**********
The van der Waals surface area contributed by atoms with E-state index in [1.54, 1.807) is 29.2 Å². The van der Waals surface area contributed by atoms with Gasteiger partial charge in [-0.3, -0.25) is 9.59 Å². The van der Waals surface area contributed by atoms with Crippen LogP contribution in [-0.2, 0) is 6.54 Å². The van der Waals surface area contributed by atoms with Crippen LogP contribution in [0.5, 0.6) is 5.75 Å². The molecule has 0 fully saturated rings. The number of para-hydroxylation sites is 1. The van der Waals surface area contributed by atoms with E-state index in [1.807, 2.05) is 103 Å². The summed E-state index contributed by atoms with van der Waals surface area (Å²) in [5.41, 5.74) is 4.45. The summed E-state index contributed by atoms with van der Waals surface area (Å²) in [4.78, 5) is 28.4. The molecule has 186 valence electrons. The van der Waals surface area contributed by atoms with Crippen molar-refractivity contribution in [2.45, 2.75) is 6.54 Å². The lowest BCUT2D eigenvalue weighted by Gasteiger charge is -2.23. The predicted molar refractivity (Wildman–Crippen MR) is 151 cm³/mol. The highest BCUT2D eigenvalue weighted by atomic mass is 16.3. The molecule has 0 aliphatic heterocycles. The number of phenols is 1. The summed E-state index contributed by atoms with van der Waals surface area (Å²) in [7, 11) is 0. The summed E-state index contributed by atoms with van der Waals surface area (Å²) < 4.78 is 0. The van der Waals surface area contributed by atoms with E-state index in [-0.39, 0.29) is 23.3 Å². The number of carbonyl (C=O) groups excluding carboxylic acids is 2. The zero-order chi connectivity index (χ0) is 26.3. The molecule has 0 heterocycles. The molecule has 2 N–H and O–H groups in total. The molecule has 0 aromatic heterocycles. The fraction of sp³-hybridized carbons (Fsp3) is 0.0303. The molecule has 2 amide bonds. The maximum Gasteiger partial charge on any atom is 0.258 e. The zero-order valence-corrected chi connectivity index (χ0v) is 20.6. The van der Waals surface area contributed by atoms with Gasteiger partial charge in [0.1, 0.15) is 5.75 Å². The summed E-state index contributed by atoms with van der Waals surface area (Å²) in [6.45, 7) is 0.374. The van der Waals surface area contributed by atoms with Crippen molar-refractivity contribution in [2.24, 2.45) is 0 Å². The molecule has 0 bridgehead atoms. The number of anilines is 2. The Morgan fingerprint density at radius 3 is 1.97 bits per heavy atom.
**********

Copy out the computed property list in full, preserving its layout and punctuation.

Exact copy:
The van der Waals surface area contributed by atoms with E-state index in [1.54, 1.807) is 29.2 Å². The van der Waals surface area contributed by atoms with Gasteiger partial charge in [-0.3, -0.25) is 9.59 Å². The van der Waals surface area contributed by atoms with Crippen LogP contribution in [-0.2, 0) is 6.54 Å². The van der Waals surface area contributed by atoms with Crippen LogP contribution in [0.5, 0.6) is 5.75 Å². The molecule has 0 fully saturated rings. The number of para-hydroxylation sites is 1. The van der Waals surface area contributed by atoms with E-state index in [1.807, 2.05) is 103 Å². The summed E-state index contributed by atoms with van der Waals surface area (Å²) in [5.41, 5.74) is 4.45. The summed E-state index contributed by atoms with van der Waals surface area (Å²) in [4.78, 5) is 28.4. The molecule has 186 valence electrons. The van der Waals surface area contributed by atoms with Crippen molar-refractivity contribution in [2.45, 2.75) is 6.54 Å². The lowest BCUT2D eigenvalue weighted by Gasteiger charge is -2.23. The predicted molar refractivity (Wildman–Crippen MR) is 151 cm³/mol. The highest BCUT2D eigenvalue weighted by atomic mass is 16.3. The molecule has 0 aliphatic heterocycles. The number of phenols is 1. The summed E-state index contributed by atoms with van der Waals surface area (Å²) in [7, 11) is 0. The summed E-state index contributed by atoms with van der Waals surface area (Å²) < 4.78 is 0. The van der Waals surface area contributed by atoms with E-state index in [-0.39, 0.29) is 23.3 Å². The number of carbonyl (C=O) groups excluding carboxylic acids is 2. The zero-order chi connectivity index (χ0) is 26.3. The molecule has 0 heterocycles. The molecule has 2 N–H and O–H groups in total. The molecule has 0 aromatic heterocycles. The fraction of sp³-hybridized carbons (Fsp3) is 0.0303. The molecule has 2 amide bonds. The maximum Gasteiger partial charge on any atom is 0.258 e. The zero-order valence-corrected chi connectivity index (χ0v) is 20.6. The van der Waals surface area contributed by atoms with Gasteiger partial charge in [0.1, 0.15) is 5.75 Å². The summed E-state index contributed by atoms with van der Waals surface area (Å²) in [6.45, 7) is 0.374. The van der Waals surface area contributed by atoms with Crippen molar-refractivity contribution in [2.24, 2.45) is 0 Å². The molecule has 0 bridgehead atoms. The number of anilines is 2. The Morgan fingerprint density at radius 3 is 1.97 bits per heavy atom.